Tag: Sacha Baron Cohen
Directors: Larry Charles
Cast: Sacha Baron Cohen, Ben Kingsley, Jason Mantzoukas, Anna Faris
SACHA Baron Cohen’s personalised brand of ‘love it or hate it’ humour has come a long way since the street-not-so-wise antics of his retired Ali G character. With The Dictator, the raw social-commentary humour offered by the likes of Borat and Brüno has been somewhat organised thanks to the presence of fully scripted events.
That’s not to say that Cohen’s General Aladeen character is always on script, though, with many lines that seem to come off the cuff; sometimes to the point where the supporting cast momentarily drop character along with their jaws.
If you thought that Borat or Brüno were offensive, nothing has changed to make Cohen’s in-your-face comedy antics more accessible. In fact, if anything, The Dictator has the most potential to offend out of any of Cohen’s previous clownish personas. The chances are good, though, that you’re reading this review to see if The Dictator can hold up to the consistent laughs of Borat or Brüno.
The answer is, yes and no. The Dictator falls flat in some of the sequences that come across as though Cohen and co have stuck too closely to what’s scripted and, thus, what doesn’t come naturally to this type of comedy. But when General Aladeen is firing on all naively offensive cylinders, The Dictator reaps some of the biggest laughs out of his films to date.
Plot is light in the form of General Aladeen attempting to keep the ‘scourge’ of democracy out of his beloved dictatorship in the fictional Republic of Wadiya. Aladeen is forced to travel to America to address rumours that he’s constructing a nuclear weapon. As would be imagined, the lens that Aladeen sees the world through doesn’t quite match up to the freedom-loving values of the US of A.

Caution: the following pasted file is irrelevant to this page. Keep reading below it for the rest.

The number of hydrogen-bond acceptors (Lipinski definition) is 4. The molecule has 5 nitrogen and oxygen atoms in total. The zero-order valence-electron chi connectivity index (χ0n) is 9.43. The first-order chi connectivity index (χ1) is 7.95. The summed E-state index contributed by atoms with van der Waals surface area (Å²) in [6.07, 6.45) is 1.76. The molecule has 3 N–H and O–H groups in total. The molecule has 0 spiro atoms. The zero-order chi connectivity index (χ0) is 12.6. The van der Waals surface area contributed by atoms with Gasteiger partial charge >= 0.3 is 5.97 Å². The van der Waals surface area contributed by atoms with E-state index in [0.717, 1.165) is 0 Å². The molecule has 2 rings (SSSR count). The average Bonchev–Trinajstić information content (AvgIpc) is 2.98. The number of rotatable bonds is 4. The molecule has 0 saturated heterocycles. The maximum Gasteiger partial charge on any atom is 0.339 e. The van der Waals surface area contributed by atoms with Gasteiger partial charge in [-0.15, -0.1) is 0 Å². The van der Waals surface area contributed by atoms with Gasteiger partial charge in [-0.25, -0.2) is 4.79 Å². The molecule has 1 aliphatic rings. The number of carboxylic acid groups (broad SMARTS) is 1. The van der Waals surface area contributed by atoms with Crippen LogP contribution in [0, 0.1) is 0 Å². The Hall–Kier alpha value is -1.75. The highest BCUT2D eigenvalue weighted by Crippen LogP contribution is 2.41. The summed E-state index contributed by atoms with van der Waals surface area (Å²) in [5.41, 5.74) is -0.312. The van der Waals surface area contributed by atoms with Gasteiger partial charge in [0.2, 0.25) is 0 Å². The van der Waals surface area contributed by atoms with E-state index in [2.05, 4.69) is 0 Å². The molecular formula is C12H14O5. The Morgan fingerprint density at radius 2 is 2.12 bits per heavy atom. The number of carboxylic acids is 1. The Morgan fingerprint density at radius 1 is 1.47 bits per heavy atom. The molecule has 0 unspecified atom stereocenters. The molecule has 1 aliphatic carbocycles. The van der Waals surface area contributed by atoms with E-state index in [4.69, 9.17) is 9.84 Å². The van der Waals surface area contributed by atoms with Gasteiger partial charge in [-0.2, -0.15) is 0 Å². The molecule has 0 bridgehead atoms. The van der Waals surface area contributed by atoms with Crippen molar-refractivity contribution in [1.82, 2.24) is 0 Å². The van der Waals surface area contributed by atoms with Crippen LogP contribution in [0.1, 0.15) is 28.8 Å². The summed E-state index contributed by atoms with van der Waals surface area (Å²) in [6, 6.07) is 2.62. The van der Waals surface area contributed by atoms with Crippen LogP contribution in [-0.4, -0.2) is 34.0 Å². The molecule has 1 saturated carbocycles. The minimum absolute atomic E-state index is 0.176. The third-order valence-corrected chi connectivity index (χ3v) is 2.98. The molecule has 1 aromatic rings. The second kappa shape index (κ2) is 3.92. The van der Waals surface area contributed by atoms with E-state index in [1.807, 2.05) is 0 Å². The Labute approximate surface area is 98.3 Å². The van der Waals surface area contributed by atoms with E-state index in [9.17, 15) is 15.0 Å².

While there are several genuinely hilarious cameos that would be spoiled by calling out, it’s the main supporting characters—Tamir (Kingsley), Zoey (Faris) and Nadal (Mantzoukas )—that help keep the energy high and provide Cohen with plenty of complementary comedic strength to bounce off.
Faris does a solid job of playing Aladeen’s love interest Zoey, which includes the return of her patented wide-mouthed shock face. Mantzoukas offers solid comedic chemistry with Cohen that makes their shared scenes hilarious, but it’s Kingsley’s straight-man Tamir that takes the cake, if only because it’s so odd seeing him in such a ridiculous film and somehow managing to keep a straight face throughout the madness.
After the comedic dust settles, The Dictator stands as a film that will solidify your existing feelings towards Sacha Baron Cohen’s outlandish chracters. If you don’t find him funny, you’ll probably find him less funny after you leave the cinema. If you love his style of boundary-pushing humour, though, the chances are good that you’ll love The Dictator and should find more laughs in it than any other comedy released this year.
THE DICTATOR is in cinemas now.
Review: Nathan Lawrence